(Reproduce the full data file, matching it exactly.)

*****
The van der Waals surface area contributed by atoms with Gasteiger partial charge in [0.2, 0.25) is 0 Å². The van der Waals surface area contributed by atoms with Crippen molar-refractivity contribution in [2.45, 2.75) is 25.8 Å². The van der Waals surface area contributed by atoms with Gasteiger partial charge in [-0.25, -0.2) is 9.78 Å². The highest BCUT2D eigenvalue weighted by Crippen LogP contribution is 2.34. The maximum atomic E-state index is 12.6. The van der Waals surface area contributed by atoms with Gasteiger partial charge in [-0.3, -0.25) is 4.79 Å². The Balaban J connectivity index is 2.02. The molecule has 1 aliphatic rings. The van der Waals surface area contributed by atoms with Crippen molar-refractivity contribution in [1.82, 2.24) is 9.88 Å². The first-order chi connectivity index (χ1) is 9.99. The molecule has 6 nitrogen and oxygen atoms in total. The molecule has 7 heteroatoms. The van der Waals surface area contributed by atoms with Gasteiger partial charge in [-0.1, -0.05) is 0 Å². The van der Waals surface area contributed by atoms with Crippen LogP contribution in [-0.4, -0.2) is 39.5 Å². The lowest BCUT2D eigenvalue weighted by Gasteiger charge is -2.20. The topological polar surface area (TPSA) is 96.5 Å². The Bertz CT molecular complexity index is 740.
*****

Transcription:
The van der Waals surface area contributed by atoms with Gasteiger partial charge in [0.2, 0.25) is 0 Å². The van der Waals surface area contributed by atoms with Crippen molar-refractivity contribution in [2.45, 2.75) is 25.8 Å². The van der Waals surface area contributed by atoms with Gasteiger partial charge in [-0.25, -0.2) is 9.78 Å². The highest BCUT2D eigenvalue weighted by Crippen LogP contribution is 2.34. The maximum atomic E-state index is 12.6. The van der Waals surface area contributed by atoms with Gasteiger partial charge in [-0.3, -0.25) is 4.79 Å². The Balaban J connectivity index is 2.02. The molecule has 1 aliphatic rings. The van der Waals surface area contributed by atoms with Crippen molar-refractivity contribution in [1.82, 2.24) is 9.88 Å². The first-order chi connectivity index (χ1) is 9.99. The molecule has 6 nitrogen and oxygen atoms in total. The molecule has 7 heteroatoms. The van der Waals surface area contributed by atoms with Gasteiger partial charge in [-0.1, -0.05) is 0 Å². The van der Waals surface area contributed by atoms with Crippen LogP contribution in [-0.4, -0.2) is 39.5 Å². The lowest BCUT2D eigenvalue weighted by Gasteiger charge is -2.20. The topological polar surface area (TPSA) is 96.5 Å². The Bertz CT molecular complexity index is 740.